Photos: Nysos Vasilopoulos

“Animals. Horizon. Face in a pan of water. In every story I tell comes a point where I can see no further”

Anne Carson

In an arid landscape, you hear the crickets chirp. You feel the vibration of the songs in the air. Each day is dry as a bone. The hot sun spreads its red tongues of warmness to envelop the fields and the trees with its final hours of light, while the darkness slowly drowns the crickets’ love songs. Through the landscape’s haziness, the Harvesters appear sliding effortlessly, more like ghostly memories than actual bodies. They are long, slim, and graceful, and they carry their baskets, plants, and insects everywhere they go. Shadows of dogs accompany them too. Their presence feels discrete and soft: a glimpse that doesn’t quite come into full view even though you stare at them directly.

In the exhibition space, Lito Kattou brings the Harvesters to life as if through an incantation. She carves them out from their landscapes, with their objects and companions, sometimes alongside glimpses of buildings and arches. She materializes their presence, opening up moments through time and space, to spin new webs of stories: conveying them from their own world, into ours.

Who are the Harvesters? What is their story? A genuine curiosity in depicting new ways of being in the world, made the artist embark on a journey to find these noble creatures. Their existence is based on the rhythms of nature, and shows how - in the wake of an unstable or damaged climate - they tend to their relationship with the land and its inhabitants. Kattou’s focus expands beyond them, on depicting how the landscapes they tend, have their own psyche, memory, and history, and how they exist in a cycle of intelligent symbiosis with the bodies of their inhabitants. Although it can be read as an allusion to our collective prehistoric past of the hunter-gatherers, the Harvesters should not necessarily be perceived as “humans”. With their unusual hologram-like presence, they seem more like guardians or tending spirits, connected to the world as we know it, part of it, but detached from our layer of existence.

Kattou’s curiosity in depicting them, spins out questions around the kind of stories we tell ourselves about our communities, and the stories we tell concerning the destruction of our environment by the extractive systems we have in place. What her practice highlights is the need for new narratives and updated mythologies: ones that have an anchor in faith, care and community, rather than conquering, killing, and deceiving. Thus, she envisions the community of Harvesters as a healing community, as protectors of sorts, who are in touch with their habitat and care for it.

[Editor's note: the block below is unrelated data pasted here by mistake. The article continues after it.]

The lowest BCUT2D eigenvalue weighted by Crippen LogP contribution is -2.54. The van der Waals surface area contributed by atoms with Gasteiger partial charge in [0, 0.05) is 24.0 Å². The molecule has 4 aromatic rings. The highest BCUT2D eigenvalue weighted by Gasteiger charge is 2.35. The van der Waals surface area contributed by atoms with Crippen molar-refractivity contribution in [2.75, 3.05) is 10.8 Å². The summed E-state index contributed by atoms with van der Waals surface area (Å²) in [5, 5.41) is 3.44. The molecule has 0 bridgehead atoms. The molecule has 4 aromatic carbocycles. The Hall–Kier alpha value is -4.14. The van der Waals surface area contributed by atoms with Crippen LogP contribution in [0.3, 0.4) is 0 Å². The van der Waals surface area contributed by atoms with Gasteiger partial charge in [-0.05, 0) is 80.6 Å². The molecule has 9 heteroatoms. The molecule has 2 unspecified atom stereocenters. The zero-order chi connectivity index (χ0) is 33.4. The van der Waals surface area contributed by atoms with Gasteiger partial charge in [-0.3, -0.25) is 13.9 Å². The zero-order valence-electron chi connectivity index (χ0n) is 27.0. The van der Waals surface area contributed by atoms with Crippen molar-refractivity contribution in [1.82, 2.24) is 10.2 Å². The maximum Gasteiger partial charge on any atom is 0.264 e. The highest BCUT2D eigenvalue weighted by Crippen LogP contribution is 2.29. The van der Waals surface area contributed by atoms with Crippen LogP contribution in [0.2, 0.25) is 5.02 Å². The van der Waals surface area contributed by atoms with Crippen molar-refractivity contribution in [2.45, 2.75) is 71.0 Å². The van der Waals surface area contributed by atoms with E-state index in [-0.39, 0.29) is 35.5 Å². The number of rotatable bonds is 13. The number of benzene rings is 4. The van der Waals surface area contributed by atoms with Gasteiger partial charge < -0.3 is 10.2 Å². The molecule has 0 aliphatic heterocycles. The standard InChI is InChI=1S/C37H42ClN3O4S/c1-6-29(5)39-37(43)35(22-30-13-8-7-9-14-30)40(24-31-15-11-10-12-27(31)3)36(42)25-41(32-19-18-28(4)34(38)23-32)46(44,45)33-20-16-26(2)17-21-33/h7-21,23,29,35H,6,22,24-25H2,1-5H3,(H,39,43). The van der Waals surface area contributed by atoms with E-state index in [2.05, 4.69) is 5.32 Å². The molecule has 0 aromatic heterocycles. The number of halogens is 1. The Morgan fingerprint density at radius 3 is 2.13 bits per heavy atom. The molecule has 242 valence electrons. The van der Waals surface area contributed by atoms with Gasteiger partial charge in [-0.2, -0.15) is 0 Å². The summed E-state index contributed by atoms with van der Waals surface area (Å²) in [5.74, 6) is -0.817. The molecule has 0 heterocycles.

Often, they are depicted in movement, which suggests that they are migratory beings: traveling from place to place with their companions and belongings. Through details, the artist builds a clear connection to our world, and - even more specifically - with her own background. For instance, the baskets that the Harvesters carry, are an ode to the tradition of basketry in Cyprus. “The heritage of basketry is one of the oldest technologies we have” says Ursula K Le Guin. In her essay, The Carrier Bag Theory of Fiction, she explores how the concept of the “container” has been by far more significant for our collective evolution than the invention of weapons. She highlights basketry as a technology that focuses on gathering energy “in” rather than pushing it “outwards”. Of course, now we know that the survival of ancient humans was much more reliant on gathering than it was on hunting but it is still difficult to dispel the correlation of our prehistoric ancestors’ killing and subduing with evolution. The mythology of Western civilization contains the history of survival and triumph over nature. It captures the violence and trauma that our ancestors experienced throughout time, as well as their success in taming the unpredictability of nature. These stories have rippled through different civilizations, echoing throughout time, and yet their alienating force has become more palpable than ever.

Kattou emphasizes a key-moment of “myth-making” through her practice, presenting a soothing alternative to the reality we are facing. The Harvesters imply how a new type of adaptation could occur. Simultaneously, they emphasize the importance of women’s work and knowledge in implementing this adaptation. While their baskets function as signifiers of new beginnings: gatherers of energy, givers of life, they also serve as models to help us envision a different relationship with nature through technology: from a weapon of control, suppression, and destruction, to a vessel of culture and civilization. In Kattou’s practice the Harvesters become a universal symbol: they are the mythological creatures we need in order to create new kinds of stories that are aligned with our current times.

Adriana Blidaru